Friday, December 26, 2014

AAUW Presents: "Impacts on Ecosystems, Here and Abroad" - Wed Jan 14

A program of interest to Amador residents is being presented by American Association of University Women (AAUW). The speaker will be Kelsi Himmel, Environmental Educator, discussing her recent experience viewing the impact of oil extraction and mining on ecosystems and communities in Ecuador’s rainforest.

Kelsi will be describing her recent trip and her direct observations of consequences in the region of the Yasuni which borders the Napo River, as well as other regions affected in Ecuador. She will show a film and follow it with a presentation on what she discovered and the effects, not only on the greatest variety of plants and animals in the world, but also on indigenous communities in the area. Reliance on earth’s non-renewables has consequences on both a global and local scale.
Kelsi Himmel on the Napo River in Yasumi

Over 70 years have passed since the end of metal mining as a major industry in Amador County, but the toxic effects are left unresolved in many areas, including the infamous Argonaut mine area. While we in Amador are attempting to reclaim our abused lands, the same sad stories of irreparable damage to our earth plays out across the globe at a record pace. We have the inherent right to know what is happening to our water, land and air. Having this knowledge can empower communities to make choices for the future health of all.

AAUW will be presenting this informative program on Wednesday January 14th from 4:00 PM to 5:30 PM at the Sutter Creek Community Center, 33 Church St. Refreshments will be served. Members of the general public are welcome to attend at no cost.

Wednesday, December 24, 2014

Operation Care - The Spirit of Christmas Giving: Adopt-A-Family

  Operation Care

The Spirit of Christmas Giving: Adopt-a-Family   
Amador County (December 22, 2014) - Employees and volunteers of Operation Care are deep into the Christmas spirit, organizing gifts for 35 children and their families who otherwise would not have had a "Christmas".

"We do this every year," said Tammie Crabtree, executive director of Operation Care. "We get an overwhelming show of support from our community starting in early December. There are so many generous people who want to help those in need."

Operation Care's "Adopt-a-Family" program identifies survivors of domestic violence who need a little help making the holidays "normal" for their families. This year, the Crackerjack Bowling League and the Immanuel Lutheran Church of Ione adopted all of the children, while countless individuals adopted the families and children as well. Servpro donated coats to the families, the Jackson Police Department donated bicycles for some of the teens in the program, and Kelly Abel donated bicycles for all of the children ages 3 - 12. All of the gifts were sorted and wrapped by volunteers and staff, to be delivered to the families before Christmas.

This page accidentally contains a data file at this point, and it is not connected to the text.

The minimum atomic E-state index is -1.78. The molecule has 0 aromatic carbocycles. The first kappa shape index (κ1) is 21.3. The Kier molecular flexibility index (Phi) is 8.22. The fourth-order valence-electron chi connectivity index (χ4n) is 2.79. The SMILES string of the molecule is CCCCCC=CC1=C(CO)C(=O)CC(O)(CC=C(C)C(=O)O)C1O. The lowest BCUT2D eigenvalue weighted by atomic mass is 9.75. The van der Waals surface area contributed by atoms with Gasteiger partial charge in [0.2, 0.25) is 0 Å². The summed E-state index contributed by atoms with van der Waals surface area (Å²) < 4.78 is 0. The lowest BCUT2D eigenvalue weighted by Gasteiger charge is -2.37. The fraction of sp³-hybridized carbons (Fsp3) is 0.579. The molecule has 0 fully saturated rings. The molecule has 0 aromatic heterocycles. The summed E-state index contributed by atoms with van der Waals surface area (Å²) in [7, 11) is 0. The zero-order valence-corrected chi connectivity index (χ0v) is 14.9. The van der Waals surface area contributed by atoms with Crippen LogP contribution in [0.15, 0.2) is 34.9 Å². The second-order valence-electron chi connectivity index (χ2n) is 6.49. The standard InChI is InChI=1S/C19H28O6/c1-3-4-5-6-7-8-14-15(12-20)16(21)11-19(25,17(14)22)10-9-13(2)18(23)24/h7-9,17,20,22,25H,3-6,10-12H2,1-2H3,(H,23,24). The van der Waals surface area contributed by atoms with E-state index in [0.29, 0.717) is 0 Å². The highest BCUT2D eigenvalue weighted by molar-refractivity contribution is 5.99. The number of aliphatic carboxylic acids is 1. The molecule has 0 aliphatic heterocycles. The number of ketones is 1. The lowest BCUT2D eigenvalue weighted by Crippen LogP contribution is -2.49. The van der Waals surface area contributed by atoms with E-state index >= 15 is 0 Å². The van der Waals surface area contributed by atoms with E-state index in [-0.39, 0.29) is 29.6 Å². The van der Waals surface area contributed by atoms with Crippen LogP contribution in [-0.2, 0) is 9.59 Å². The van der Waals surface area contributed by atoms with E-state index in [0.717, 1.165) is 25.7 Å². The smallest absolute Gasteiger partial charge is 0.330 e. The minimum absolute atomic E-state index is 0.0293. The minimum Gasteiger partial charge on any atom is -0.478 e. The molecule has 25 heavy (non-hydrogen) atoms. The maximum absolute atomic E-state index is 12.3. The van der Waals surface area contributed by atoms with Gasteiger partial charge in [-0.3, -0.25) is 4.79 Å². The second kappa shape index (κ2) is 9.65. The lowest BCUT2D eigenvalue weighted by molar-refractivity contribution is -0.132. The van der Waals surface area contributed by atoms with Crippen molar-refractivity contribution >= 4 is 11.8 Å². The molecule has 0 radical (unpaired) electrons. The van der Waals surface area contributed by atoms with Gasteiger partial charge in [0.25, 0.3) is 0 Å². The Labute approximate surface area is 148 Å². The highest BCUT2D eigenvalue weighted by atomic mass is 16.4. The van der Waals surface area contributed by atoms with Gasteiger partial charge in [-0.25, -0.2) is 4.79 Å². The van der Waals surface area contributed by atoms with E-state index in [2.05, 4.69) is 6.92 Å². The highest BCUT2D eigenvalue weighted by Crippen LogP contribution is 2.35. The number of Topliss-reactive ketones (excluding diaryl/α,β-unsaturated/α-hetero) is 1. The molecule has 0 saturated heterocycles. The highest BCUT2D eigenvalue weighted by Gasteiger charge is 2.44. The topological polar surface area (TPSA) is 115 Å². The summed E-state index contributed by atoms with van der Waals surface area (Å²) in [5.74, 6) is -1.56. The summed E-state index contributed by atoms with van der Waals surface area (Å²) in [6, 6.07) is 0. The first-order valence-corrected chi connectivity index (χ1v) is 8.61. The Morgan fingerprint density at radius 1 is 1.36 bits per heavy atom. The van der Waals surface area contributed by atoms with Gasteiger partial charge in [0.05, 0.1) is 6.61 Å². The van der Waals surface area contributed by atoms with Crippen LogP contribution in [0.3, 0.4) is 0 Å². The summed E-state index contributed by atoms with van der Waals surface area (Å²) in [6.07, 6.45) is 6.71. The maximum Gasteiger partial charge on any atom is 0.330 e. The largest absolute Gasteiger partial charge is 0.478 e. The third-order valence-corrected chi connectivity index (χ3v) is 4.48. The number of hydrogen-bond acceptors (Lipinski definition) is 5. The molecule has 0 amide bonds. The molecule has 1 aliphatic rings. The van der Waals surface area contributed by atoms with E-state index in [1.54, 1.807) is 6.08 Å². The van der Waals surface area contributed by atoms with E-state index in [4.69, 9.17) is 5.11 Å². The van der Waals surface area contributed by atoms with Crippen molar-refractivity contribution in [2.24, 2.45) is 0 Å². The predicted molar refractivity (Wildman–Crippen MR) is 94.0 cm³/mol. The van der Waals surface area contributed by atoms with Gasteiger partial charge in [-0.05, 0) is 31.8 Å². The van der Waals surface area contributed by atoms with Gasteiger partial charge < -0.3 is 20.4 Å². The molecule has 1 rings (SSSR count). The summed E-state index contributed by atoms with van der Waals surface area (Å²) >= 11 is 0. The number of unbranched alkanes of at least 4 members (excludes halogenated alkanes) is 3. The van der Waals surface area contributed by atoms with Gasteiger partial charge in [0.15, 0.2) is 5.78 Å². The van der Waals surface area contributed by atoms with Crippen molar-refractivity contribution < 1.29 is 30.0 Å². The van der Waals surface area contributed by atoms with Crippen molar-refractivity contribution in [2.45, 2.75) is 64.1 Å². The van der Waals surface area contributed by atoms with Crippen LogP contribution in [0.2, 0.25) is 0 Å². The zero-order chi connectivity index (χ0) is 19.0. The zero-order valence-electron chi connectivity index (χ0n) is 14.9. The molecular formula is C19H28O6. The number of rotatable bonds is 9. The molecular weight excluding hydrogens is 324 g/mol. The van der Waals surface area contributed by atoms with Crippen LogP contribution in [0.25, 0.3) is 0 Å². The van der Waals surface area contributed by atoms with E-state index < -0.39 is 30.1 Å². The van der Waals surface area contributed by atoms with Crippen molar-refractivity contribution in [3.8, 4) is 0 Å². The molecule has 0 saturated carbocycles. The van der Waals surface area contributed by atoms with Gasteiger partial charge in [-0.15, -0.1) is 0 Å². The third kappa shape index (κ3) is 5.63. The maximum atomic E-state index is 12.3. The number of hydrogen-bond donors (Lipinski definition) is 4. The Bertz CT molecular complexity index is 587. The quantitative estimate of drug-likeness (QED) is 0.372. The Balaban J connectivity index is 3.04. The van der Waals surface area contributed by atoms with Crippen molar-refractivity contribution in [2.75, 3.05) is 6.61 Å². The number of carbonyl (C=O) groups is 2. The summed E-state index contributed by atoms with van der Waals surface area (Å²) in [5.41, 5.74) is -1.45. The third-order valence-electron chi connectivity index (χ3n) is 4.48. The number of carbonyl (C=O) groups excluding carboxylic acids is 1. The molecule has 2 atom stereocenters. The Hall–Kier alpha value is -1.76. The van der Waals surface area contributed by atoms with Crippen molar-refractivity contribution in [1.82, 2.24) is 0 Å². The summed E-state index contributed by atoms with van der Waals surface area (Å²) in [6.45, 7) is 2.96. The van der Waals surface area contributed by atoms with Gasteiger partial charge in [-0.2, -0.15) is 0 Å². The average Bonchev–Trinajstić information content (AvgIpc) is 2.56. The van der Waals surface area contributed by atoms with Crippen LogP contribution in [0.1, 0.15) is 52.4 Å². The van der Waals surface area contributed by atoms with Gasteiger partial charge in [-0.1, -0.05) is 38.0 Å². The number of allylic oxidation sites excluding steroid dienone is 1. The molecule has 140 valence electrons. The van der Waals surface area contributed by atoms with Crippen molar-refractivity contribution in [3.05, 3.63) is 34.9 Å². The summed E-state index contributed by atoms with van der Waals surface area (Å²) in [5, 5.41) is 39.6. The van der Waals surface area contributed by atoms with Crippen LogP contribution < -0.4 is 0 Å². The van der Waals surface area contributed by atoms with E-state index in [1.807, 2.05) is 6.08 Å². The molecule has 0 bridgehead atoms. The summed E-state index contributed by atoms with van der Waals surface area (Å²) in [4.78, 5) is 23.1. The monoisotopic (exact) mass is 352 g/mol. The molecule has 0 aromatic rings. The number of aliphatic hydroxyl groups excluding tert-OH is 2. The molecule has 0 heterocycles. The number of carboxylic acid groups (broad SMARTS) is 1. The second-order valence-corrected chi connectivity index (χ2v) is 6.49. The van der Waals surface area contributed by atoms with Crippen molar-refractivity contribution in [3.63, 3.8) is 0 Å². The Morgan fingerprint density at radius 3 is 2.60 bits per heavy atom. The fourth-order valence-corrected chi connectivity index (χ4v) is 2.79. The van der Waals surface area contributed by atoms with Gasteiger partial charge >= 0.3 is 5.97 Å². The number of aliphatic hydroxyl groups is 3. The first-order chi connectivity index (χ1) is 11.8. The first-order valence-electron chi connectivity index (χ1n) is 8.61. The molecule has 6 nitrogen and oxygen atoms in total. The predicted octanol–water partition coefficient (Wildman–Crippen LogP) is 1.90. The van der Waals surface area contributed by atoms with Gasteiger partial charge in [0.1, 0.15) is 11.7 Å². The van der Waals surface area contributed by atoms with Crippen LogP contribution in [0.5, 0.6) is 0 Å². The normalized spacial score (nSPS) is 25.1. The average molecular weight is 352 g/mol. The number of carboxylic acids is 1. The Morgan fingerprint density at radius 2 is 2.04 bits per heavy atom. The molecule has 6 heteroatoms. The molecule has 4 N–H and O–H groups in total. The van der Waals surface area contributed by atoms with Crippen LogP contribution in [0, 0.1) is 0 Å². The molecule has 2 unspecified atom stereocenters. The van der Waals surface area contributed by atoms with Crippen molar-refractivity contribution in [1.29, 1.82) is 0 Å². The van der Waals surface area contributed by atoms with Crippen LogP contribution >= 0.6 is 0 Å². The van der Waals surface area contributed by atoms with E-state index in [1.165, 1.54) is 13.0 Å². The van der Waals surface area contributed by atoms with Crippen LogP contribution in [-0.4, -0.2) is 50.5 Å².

"Gift giving is a symbol of the spirit of the season," said Tammie, "and we're pleased to be able to help, and to provide some sense of normalcy to families whose lives have been turned upside down by violence. We want to thank all of the people who so generously provided gifts for seventeen local families. It is an amazing show of confidence in our programs, and it is heartwarming to see the joy on a child's face when they open their gifts."

Operation Care has been providing services and safe shelter for victims of domestic violence and sexual assault since 1980. During the 2013/14 fiscal year, 43 women and children were provided safe shelter. Advocates helped 40 victims with temporary restraining orders, and provided crisis intervention to 45 sexual assault victims. The staff provided 406 peer counseling sessions to 115 adults and 14 children, and hundreds of transports to appointments, court, and other locations.

The mission of the organization is to provide domestic violence and sexual assault support services, crisis intervention and education in our community. For more information call 209-223-2897 or visit and
Hundreds of packages and toys await delivery to the survivors of domestic violence and their families this Christmas.

Monday, December 22, 2014

Pine Grove Conservation Camp firefighters win Men’s Dodgeball League Championship

Saturday Night Pine Grove Camp fire fighters won their first Championship in the Amador County men’s Dodgeball League.
This was Pine Grove’s second season in the Dodgeball league.  Head Coach YCC Adam Frazier and Asst. Coach YCC Linh Nguyen held practices where the guys learned if you can dodge a wrench you can dodge a ball and the 5 D’s of Dodgeball: Dodge, Duck, Dive, Dip, Dodge.